B.C. Climate News July 18 to July 24

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Here’s your weekly update with what you need to know about global climate change and the steps B.C. is taking to address the climate and ecological crises for the week of July 18 to July 24, 2022.

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This week in climate news:

• Vancouver city council agrees to spend up to $660,000 to fight ‘Big Oil’ in court
• UK weather turmoil spurs calls to adapt to climate change
• Agritech heralded as future of B.C. farming as farmers grapple with climate change

The UN’s Intergovernmental Panel on Climate Change has warned for a decade that wildfires, drought, severe weather, such as B.C.’s deadly heat dome in June, and flooding would become more frequent and more intense because of the climate crisis.

Last August, it issued a “code red” for humanity and earlier this year the panel, made up of hundreds of scientists from around the world, said the window to stop global warming from exceeding 1.5 C was closing.

Last month, it released a report with solutions for how to drive down greenhouse gas emissions, mainly by transitioning away from fossil fuels.

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There is a global scientific consensus on climate change. Multiple studies published in peer-reviewed scientific journals show that human activities are the primary cause of global warming.

Check back here every Saturday for a roundup of the latest climate and environmental stories. You can also get up to date B.C.-focussed news delivered to your inbox by 7 a.m. by subscribing to our newsletter here.

A glance at B.C.’s carbon numbers:

  • B.C.’s gross greenhouse gas (GHG) emissions in 2019 (latest available data:) 68.6 million tonnes of carbon dioxide equivalent (MtCO2e.) This is an increase of 3.0 MtCO2e, or 5 per cent since 2007, the baseline year.
  • B.C.’s net emissions in 2019: 67.2 MtCO2e, an increase of 1.5 MtCO2e, or two per cent, since 2007.
  • B.C.’s 2030 target: 40 per cent reduction in net emissions below 2007 levels.
  • B.C.’s 2040 target: 60 per cent reduction.
  • B.C.’s 2050 target: 80 per cent reduction.
  • Canada’s 2030 emissions target: Between 40 and 45 per cent reduction.
  • Canada’s 2050 emissions target: Net-zero.

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Climate change quick facts:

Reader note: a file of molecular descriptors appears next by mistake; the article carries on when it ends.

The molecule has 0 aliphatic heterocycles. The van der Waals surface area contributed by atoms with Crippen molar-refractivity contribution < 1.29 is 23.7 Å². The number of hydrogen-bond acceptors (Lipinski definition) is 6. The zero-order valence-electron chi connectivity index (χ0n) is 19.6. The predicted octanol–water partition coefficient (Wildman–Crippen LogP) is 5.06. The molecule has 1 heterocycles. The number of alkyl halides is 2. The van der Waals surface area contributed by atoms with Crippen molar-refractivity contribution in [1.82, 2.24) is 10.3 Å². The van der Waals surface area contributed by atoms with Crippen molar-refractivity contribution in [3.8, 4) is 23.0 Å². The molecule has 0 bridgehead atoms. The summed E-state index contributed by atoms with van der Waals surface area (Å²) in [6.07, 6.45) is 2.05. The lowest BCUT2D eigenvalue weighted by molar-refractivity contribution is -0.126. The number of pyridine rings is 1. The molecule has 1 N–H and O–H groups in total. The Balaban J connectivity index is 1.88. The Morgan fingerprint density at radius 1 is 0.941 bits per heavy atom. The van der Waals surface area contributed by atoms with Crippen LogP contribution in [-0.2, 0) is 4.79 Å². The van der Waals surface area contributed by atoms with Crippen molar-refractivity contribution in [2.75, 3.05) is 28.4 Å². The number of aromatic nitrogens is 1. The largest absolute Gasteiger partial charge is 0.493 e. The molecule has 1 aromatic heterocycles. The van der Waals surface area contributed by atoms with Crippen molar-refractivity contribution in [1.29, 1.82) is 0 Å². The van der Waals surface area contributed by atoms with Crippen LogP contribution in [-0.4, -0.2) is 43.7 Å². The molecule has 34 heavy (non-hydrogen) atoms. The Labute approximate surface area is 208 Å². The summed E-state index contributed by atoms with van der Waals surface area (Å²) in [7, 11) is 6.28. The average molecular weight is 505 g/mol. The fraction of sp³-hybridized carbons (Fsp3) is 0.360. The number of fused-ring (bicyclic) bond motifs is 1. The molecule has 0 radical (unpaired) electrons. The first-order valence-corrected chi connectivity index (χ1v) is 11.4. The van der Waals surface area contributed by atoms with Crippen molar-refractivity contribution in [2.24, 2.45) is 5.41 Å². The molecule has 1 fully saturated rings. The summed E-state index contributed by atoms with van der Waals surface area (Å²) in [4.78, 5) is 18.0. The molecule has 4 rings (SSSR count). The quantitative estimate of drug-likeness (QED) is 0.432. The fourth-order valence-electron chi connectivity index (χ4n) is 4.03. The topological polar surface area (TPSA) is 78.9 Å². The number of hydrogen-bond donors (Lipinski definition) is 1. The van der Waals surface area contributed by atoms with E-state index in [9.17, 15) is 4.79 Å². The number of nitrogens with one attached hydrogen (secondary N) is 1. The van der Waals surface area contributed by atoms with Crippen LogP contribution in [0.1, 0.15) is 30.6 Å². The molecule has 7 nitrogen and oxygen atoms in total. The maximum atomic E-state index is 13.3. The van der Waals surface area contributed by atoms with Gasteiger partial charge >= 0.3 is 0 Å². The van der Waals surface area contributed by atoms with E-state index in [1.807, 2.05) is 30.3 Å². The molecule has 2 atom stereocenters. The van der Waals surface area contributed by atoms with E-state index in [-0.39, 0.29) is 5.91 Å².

• The Earth is now about 1.1 C warmer than it was in the 1800s.
  • Globally, 2021 was the fifth warmest year on record.
  • Human activities have raised atmospheric concentrations of COby nearly 49 per cent above pre-industrial levels starting in 1850.
  • The world is not on track to meet the Paris Agreement target to keep global temperature from exceeding 1.5 C above pre-industrial levels, the upper limit to avoid the worst fallout from climate change.
  • 2015-2019 were the five warmest years on record while 2010-2019 was the warmest decade on record.
  • On the current path of carbon dioxide emissions, the temperature could increase by as much as 4.4 C by the end of the century.
  • In April, 2022 greenhouse gas concentrations reached record new highs and show no sign of slowing.
  • Emissions must drop 7.6 per cent per year from 2020 to 2030 to keep temperatures from exceeding 1.5 C and 2.7 per cent per year to stay below 2 C.
  • 97% of climate scientists agree that the climate is warming and that human beings are the cause.

(Source: United Nations IPCCWorld Meteorological Organization,UNEP, Nasa,

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Tense times in Lytton as wildfire expected to spread

Fire is never far from mind in Lytton.

Facing down the out-of-control Nohomin Creek wildfire 12 months after the Lytton Creek fire destroyed their town, many residents are once again on edge.

An impending heat wave is expected to fuel the fire over the coming days, creating “potentially volatile conditions during peak burning times,” according to the B.C. Wildfire Service.

“To see fire again, after last year … the emotions come back,” said Lytton Mayor Jan Polderman.

But while residents have seen fire destroy, they have also witnessed its ability to protect.

Last summer’s fire left little fuel for future conflagration, reducing the threat, said Polderman. The fire is not expected to delay the debris cleanup that continues in the village.

Read the full story here.

— Glenda Luymes

Vancouver city council agrees to spend up to $660,000 to fight ‘Big Oil’ in court

Vancouver city council has voted 6-5 in favour of spending up to $660,000 to participate in a proposed legal action that will ask the world’s major oil companies to pay municipalities to help cover climate-change-related costs like seawall repairs and protections from extreme heat.